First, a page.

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Third Gen Pontiac Firebird Suspension Upgrades - Tightening Up Loose Ends

Project Snowball Gets A Suspension Update From BMR And Koni

John Ulaszek Apr 1, 2010

Project Snowball has been dormant for quite a while; its last installment was in May '08 where it received some much-needed rust repair. At long last, this LT1-powered third-gen project is nearly ready for track and street duty, though, where it will dominate Mustangs at will.

gmhtp_01_o Gen_iii_chevy_camaro_suspension_upgrades Performance_suspension_kit_instalation 2/30

It's not unusual to hear someone claiming his or her car has "go-kart-like" handling, or someone asking how to achieve this mythical benchmark. Given the go-karts most of us are familiar with don't even have suspension, why would you want this for your daily driver? The obvious answer is because go-karts are a blast, which is in part because they provide direct feedback between driver and machine. If you were to design a go-kart and consider the relationship between noise, vibration, and handling (NVH), there would be no thought given to reducing noise; little to no vibration, and all effort would be placed on handling. Automobile design is quite a bit more demanding in that noise and vibration are of greater concern as the average consumer would much rather give up feedback for comfort.

To reduce noise and vibration, GM provided our Formula with rubber bushings of varying durometer, or hardness, at all suspension interfaces. While the rubber does a fine job of isolation, the joint is not truly free to rotate as rubber is bonded to an internal steel crush sleeve resulting in increasing resistance as the suspension swings through its arc and may reach a point where the sleeve breaks free, resulting in a sudden change in apparent spring rate (in somewhat erratic fashion). In addition to the non-linear resistance at the joints, a rubber bushing allows subtle changes in geometry as it is winds up and deflects. This is not to say they don't work, but they do at the expense of the relationship between the driver and machine, essentially numbing the feedback that makes a go-kart so much fun. In addition to suspension upgrades, we have carefully chosen components that will provide the driver with a high level of feedback.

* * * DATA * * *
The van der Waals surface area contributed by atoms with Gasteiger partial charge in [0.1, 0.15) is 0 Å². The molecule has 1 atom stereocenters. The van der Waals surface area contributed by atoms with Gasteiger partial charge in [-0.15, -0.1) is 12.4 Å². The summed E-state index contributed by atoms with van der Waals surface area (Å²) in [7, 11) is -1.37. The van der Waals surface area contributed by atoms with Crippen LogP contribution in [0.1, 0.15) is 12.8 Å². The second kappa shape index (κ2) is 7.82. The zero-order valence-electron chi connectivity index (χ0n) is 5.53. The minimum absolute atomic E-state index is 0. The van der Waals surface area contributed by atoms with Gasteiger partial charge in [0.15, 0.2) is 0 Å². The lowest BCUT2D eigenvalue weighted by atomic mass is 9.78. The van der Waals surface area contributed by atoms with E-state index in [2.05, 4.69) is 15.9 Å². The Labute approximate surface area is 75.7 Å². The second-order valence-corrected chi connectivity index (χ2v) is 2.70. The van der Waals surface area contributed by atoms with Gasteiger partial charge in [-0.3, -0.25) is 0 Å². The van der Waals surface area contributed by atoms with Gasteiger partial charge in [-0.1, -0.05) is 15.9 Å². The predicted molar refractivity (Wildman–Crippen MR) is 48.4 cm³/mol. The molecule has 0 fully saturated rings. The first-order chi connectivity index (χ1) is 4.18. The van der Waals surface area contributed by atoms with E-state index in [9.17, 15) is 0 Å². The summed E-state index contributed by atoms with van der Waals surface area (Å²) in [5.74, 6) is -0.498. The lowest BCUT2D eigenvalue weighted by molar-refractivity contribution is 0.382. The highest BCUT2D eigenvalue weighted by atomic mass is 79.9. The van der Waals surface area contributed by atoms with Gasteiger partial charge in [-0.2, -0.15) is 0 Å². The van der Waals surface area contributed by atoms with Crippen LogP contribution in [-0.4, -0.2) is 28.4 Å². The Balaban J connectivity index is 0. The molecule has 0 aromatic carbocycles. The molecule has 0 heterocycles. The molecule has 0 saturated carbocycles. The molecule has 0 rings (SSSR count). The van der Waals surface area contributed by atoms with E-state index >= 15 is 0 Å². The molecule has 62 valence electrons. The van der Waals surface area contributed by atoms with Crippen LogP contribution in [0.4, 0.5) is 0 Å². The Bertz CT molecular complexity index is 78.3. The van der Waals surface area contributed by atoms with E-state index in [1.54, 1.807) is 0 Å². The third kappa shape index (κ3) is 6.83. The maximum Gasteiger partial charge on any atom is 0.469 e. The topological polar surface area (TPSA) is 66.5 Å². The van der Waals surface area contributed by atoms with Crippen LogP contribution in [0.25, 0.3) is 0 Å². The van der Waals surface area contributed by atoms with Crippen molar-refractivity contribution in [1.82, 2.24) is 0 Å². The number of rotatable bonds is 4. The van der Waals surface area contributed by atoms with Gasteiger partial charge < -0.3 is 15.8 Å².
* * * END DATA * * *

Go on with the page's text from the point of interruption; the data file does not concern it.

With the introduction of the 1LE-spec third-generation F-bodies designed for SCCA showroom stock racing, GM increased the durometer of just about every rubber suspension bushing in the platform-they wouldn't have done this if there wasn't a handling benefit. Every interface is important, from motor mounts to sway bar endlinks, when determining how a suspension will perform. While Project Snowball will log plenty of road miles, we are focusing on road course and autocross performance; as such our choice of suspension components will reflect this goal, trading civility for performance. BMR Fabrication's suspension components have increased strength and reduced weight, compared to stock, and eliminate the spongy rubber bushings. Meanwhile, Koni's adjustable struts and shocks will provide a serious upgrade to the Formula's WS6 suspension, all of which will prepare Snowball for upgrades in braking and power that would have seriously stressed the stamped steel suspension parts we have replaced.

Front Strut 1030Sport 550
Rear Strut 1265Sport 250
K-member KM007 499.95
Front Control Arms AA008 349.95
Upper Spring Pockets USP001 89.95
Trans Crossmember TCC015 239.95
Torque Arm TA001 269.95
Panhard Rod MPHR003 168.95
Rear LCAs MTCA003 238.95
Coils Springs Pro-Kit 3801.140 219.95


BMR Fabrication
Thonotosassa, FL 33592
KONI North America
Hebron, KY 41048



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